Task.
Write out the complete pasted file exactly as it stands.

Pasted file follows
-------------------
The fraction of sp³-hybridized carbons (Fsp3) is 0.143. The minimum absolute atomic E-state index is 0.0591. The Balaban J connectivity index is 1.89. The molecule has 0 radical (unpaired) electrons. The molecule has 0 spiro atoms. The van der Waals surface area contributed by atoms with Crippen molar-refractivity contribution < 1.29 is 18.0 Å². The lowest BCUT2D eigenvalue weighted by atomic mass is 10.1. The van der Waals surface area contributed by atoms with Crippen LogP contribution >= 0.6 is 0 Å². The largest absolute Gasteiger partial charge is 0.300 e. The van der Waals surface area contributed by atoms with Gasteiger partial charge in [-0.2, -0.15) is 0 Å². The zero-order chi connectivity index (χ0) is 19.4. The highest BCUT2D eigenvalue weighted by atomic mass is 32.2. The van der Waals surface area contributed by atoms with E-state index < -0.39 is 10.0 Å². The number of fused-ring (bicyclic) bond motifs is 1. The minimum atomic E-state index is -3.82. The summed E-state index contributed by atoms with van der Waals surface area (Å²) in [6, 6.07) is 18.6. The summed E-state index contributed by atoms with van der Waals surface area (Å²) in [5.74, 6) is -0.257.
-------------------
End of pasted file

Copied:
The fraction of sp³-hybridized carbons (Fsp3) is 0.143. The minimum absolute atomic E-state index is 0.0591. The Balaban J connectivity index is 1.89. The molecule has 0 radical (unpaired) electrons. The molecule has 0 spiro atoms. The van der Waals surface area contributed by atoms with Crippen molar-refractivity contribution < 1.29 is 18.0 Å². The lowest BCUT2D eigenvalue weighted by atomic mass is 10.1. The van der Waals surface area contributed by atoms with Crippen LogP contribution >= 0.6 is 0 Å². The largest absolute Gasteiger partial charge is 0.300 e. The van der Waals surface area contributed by atoms with Gasteiger partial charge in [-0.2, -0.15) is 0 Å². The zero-order chi connectivity index (χ0) is 19.4. The highest BCUT2D eigenvalue weighted by atomic mass is 32.2. The van der Waals surface area contributed by atoms with E-state index < -0.39 is 10.0 Å². The number of fused-ring (bicyclic) bond motifs is 1. The minimum atomic E-state index is -3.82. The summed E-state index contributed by atoms with van der Waals surface area (Å²) in [6, 6.07) is 18.6. The summed E-state index contributed by atoms with van der Waals surface area (Å²) in [5.74, 6) is -0.257.